If you’ve decided on buying a gas grill and have intentions of smoking, I highly recommend you buy a grill equipped with a smoker box. This is an inset metal box with a perforated lid that sits over its own dedicated burner. Fill the box with chips, turn the burner on, and, after a few minutes, you’ll have smoke; you can control how much by turning the burner up or down and it’s easy to replenish the chips when they burn down. (See Smoking in a Gas Grill, page 11.)

Side Burner

More and more gas grills offer an additional burner that is not under the lid of the grill. It’s handy for preparing a sauce for your grilled food, boiling corn or pasta outside, and cooking sides and/or keeping them warm.


A luxury, to be sure, but if you’re into the idea of roasting more than just chickens this way you might consider it. Pork or lamb roasts, ducks or turkeys, dramatic presentations of slowly grill-roasted whole vegetables like eggplants, potatoes, and winter squashes are an unexpected benefit. Just make sure the rotisserie spins close enough to the heat to brown and cook the food, but with enough room to put a drip pan under it. You’ll need access to an outdoor socket for the electric rotor mechanism.

Propane Tank Connection

Depending on configuration, connecting the fuel line to the propane tank can be awkward. Check to make sure the setup makes the process as easy as possible.


When buying a charcoal grill, be sure it has a bottom vent as well as one in the lid to allow for heat regulation and flow. The top vent also helps to draw smoke up and over the food when cooking.

Ash Removal and Disposal

Convenience is king here. Different brands and models have their own methods to get cooled ashes out of the bottom of the grill. In some, you’ve got to remove the charcoal grate to dump or shovel them out; others have catchers underneath that are easily removed for emptying.


Having a landing spot right next to the grill is a real plus. You need someplace from which to load stuff onto the grill, to hold it when you take it off, to brush it with a glaze, and to hold utensils and accessories. You choose: Have a table or small cabinet nearby, or buy a grill with a built-on shelf or two. Otherwise you’ll go nuts.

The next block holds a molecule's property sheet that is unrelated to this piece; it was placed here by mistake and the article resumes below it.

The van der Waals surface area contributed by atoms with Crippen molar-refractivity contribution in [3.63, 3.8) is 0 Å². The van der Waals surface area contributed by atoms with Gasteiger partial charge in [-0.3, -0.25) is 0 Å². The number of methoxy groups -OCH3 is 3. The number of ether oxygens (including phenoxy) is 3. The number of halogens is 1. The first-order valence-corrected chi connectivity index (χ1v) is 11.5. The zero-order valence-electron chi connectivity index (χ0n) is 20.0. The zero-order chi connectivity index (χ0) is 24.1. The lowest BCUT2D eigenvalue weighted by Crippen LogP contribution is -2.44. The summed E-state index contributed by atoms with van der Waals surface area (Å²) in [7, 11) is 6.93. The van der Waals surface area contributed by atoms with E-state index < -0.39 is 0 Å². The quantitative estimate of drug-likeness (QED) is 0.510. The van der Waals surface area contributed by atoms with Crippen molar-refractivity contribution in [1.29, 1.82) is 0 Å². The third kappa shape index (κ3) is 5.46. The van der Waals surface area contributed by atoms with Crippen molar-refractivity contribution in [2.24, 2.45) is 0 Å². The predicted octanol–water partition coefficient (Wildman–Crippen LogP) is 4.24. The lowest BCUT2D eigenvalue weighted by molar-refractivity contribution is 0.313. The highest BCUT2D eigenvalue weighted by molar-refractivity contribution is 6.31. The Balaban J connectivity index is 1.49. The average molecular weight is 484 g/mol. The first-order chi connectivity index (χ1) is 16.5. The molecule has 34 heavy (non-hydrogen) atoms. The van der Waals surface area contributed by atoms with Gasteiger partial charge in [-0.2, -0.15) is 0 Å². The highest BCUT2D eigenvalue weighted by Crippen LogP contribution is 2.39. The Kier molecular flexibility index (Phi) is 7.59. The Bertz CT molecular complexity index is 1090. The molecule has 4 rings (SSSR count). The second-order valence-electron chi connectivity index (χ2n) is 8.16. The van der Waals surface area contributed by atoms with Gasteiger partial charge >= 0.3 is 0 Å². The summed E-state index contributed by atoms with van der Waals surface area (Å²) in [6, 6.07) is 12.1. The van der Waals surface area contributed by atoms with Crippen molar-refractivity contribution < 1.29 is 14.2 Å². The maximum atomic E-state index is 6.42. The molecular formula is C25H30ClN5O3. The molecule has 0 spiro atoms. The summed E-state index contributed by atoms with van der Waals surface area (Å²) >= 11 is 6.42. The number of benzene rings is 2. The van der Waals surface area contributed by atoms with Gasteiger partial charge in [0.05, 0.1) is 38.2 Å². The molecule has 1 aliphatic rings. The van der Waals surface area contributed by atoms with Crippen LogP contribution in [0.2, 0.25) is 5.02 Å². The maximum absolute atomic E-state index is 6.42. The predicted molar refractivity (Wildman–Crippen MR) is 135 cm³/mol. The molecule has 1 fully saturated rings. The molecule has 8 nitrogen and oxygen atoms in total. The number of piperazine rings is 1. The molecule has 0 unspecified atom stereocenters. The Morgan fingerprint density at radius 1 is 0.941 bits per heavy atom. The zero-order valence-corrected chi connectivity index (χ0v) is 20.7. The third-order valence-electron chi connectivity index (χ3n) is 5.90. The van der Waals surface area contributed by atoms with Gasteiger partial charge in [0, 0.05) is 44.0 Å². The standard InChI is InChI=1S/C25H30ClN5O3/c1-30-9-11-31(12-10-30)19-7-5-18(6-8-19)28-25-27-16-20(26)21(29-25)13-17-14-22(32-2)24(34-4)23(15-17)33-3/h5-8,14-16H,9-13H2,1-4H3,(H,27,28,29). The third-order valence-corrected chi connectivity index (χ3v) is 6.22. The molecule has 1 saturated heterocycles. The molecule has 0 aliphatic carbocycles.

Invaluable for moving the grill. All the better if they lock.

Getting Started

After the equipment, but before there can be cooking, there must be fire. Here’s what you need to know for both gas and charcoal grills.

Grill Placement

Take commonsense precautions when finding a spot for your grill: Don’t put it against an exterior wall of your house or garage. Avoid covered porches or balconies. Don’t grill in the garage, regardless of how tempting that might be. Cement patios provide a safer spot than a wood or composite deck; check the manufacturer’s instructions for recommended surfaces and other safety guidelines. With charcoal grills, you do sometimes get sparks blown around when it’s windy, so don’t put it in a place where there is the possibility that dry leaves or grass could catch fire.

Using a Chimney Starter

Firing Up a Charcoal Grill

The only method I recommend for starting a fire with briquettes or lump charcoal is a chimney starter (see above). It’s easy: Tightly crumple a few sheets of newspaper or a brown paper bag and stuff them in the bottom of the chimney from underneath, then fill the chimney with your fuel of choice.

Find a safe surface to set the chimney. For the first batch, that will be in the bottom of the grill, probably on the charcoal grate above or near the vent. Later, to replenish the fire with properly ashed coals, you can start it in a metal tub or on your driveway or another concrete surface; be sure it’s not in a place where kids or pets might knock it over.

Light the paper in several places and wait to see smoke to make sure it’s caught. In about 15 minutes, you should have flaming hot, white-crusted coals ready to pour out the top into the grill. If the coals on top are still more black than white, give the chimney a gentle shake and check back in 5 minutes. Be careful about grabbing the handle: Depending on the construction of the chimney, it can get superheated, so it is best to wear a barbecue mitt or use a heavy-duty pot holder or dry, doubled-up kitchen towel. (Never grab anything hot with a damp towel, even if it is doubled up; within seconds, the towel in your hand will be screaming hot with steam.)